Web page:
As some of you may know, I am currently based in India for several months so in this article I’d like to share an important lesson I have learned during my stay here.

I’ve realized how we live our lives unaware of how the ego wreaks havoc in our existence and colors the way we view ourselves and the world. It prevents us from experiencing our true nature and has put fear in the driver’s seat within each of us and society. So what is the ego exactly, how does it affect us and what do we do about it?

The ego is a thought that gives us a sense of personal identity but in reality, we are not this “I” we’re told we are since childhood. When searched for as a form, this I is found to be merely as a thought and existing at the level of the mind only. It’s a mental construction within the human brain: animals nor babies have any idea of this concept. “Being a man” is only a notion invented by our society, an idea that definitely has its purpose in a given context, but that fundamentally only exists in our intellect. Year after year, this story has been taken for granted, as if it were the ultimate reality. Our minds are victims of a “personification” process that intensifies year after year and that prevents us from seeing the universal truth which is that we are not simply a person, but pure consciousness, the only component of the entire universe.

We believe that the I represents a fully-fledged entity and the mind analyzes what our senses experience (like what our eyes see) from an egocentric point of view, concluding that we are all rationally separated. Consequently, the mind works at differentiating what happens to the I and what concerns the rest. The ego interprets some phenomena as threats for its own existence, often making “new” a synonym of “danger”. That’s why we tend to stay in our comfort zones, to protect, to make plans, to rationalize, to make the future more certain. In societies like in the West, we’ve built our entire lifestyles on these ideas but have almost never been told that the I is an artificial concept, a notion that can certainly be helpful in a given context albeit nothing more than a mental construct. We should be warned to not be attached to this I and to not believe that this I constitutes our identity, our true nature.

By becoming attached to the I we spend most of our time on Earth missing an essential point: life is perpetuating itself through us and doesn’t need the constant input of our minds to keep going. We just have to let life flow and let the soul take the steering wheel. Instead of stressing about how to control our existence, we’d better rest peacefully safe in the knowledge that our hearts will guide us through life.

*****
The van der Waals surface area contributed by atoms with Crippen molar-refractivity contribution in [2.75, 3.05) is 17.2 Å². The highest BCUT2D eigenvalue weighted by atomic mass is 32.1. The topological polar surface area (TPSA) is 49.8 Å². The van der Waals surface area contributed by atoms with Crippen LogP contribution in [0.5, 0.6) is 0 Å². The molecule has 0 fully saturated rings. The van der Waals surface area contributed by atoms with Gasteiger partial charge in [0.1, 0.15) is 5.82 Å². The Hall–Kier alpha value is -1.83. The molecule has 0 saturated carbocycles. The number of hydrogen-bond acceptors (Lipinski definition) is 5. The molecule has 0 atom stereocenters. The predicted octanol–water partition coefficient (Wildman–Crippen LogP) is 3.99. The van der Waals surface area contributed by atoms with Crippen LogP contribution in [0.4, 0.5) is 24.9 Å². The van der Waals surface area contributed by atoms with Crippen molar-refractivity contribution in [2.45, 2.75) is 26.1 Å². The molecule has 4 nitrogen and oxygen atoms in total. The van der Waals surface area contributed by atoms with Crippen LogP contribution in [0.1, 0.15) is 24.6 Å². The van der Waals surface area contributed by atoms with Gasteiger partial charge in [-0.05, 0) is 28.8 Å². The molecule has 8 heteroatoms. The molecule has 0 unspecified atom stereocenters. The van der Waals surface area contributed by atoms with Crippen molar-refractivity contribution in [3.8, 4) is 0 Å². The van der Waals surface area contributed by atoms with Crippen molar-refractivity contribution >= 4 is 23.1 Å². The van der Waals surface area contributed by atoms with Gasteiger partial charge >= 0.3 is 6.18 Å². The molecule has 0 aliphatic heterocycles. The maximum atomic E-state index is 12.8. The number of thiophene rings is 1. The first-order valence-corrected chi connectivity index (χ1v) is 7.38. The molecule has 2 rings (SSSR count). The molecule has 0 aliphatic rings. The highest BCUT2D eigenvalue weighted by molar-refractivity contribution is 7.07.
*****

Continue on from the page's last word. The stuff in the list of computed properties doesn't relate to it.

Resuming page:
There is nowhere to go — no state to “reach” — to experience this truth. The Self (yes, with a capital “s”) connected with the Universe is always within us; it IS us. We simply don’t realize it, we don’t feel it; we’re stuck on many levels of thoughts and conditioning that prevent us from experiencing it. We need to deconstruct our identity and disconnect from all the conditioned stories attached to the I to come back to the Source — untouched, pristine, pure. How to concretely do that? Here are three simple and practical ideas coming from my personal experience:

  • Meditate. This is a powerful tool. Close your eyes, focus on the breath and don’t follow the thoughts, simply let them go. By simply breathing and “being”, we gradually calm the mind — the ego. When the mind has become quiet, we settle into the nature of things, into who we really are and let cosmic energy flow. Other tools include but are not limited to the practice of yoga as a science of Self-realization, cleansing and opening the chakras, praying, chanting and the like. Religions are also supposed to help us experience this universal truth. That is why Mahatma Gandhi wisely said: “Truth is one, paths are many”.
  • Become an observer. We can become the observers of our own lives by adopting an outsider perspective. For instance, we can change how we describe what is happening to us (not when we talk to people, but in our thoughts). Instead of thinking: “I am hungry”, we can tell ourselves “the body is hungry”. It’ll help us become detached — step back — from the false identity our minds have created, from the “personification” process we are victims of. Another example is that when you become angry, observe how your anger behaves. You’ll often quickly realize that this behavior doesn’t make sense, it’s just something happening at the level of the ego.
  • Be at the service of others. Overcome your ego-centeredness by volunteering, helping the world and uplifting humanity without any expectation about what you’re going to get in return. “The best way to find yourself is to lose yourself in the service of others” also said Mahatma Gandhi. This may consist in aiding the poor or needy. It’s not limited to supporting people, but extends to helping animals, plants and the planet itself, including various forms of political, environmental and social activism, as well as nurturing, caring, teaching, writing. Join other people in collaborative projects; working in a common task is another way to free yourself from the illusion of the ego. These actions don’t require an overnight switch in your life, but rather start by finding a bit of time during evenings, weekends and holidays to volunteer on a project that matters to you.

When you’re finally ready to make the long journey from the ego to the cosmos, from the head to the heart, this will probably change your whole perception of life. If you’re interested in understanding deeper how dropping the ego can lead to immense development, please hit the reply button and ask any question. I’ll do my best to guide you. Schedule a Skype call if it’s easier.

Looking forward to hearing from you and happy journey through awakening.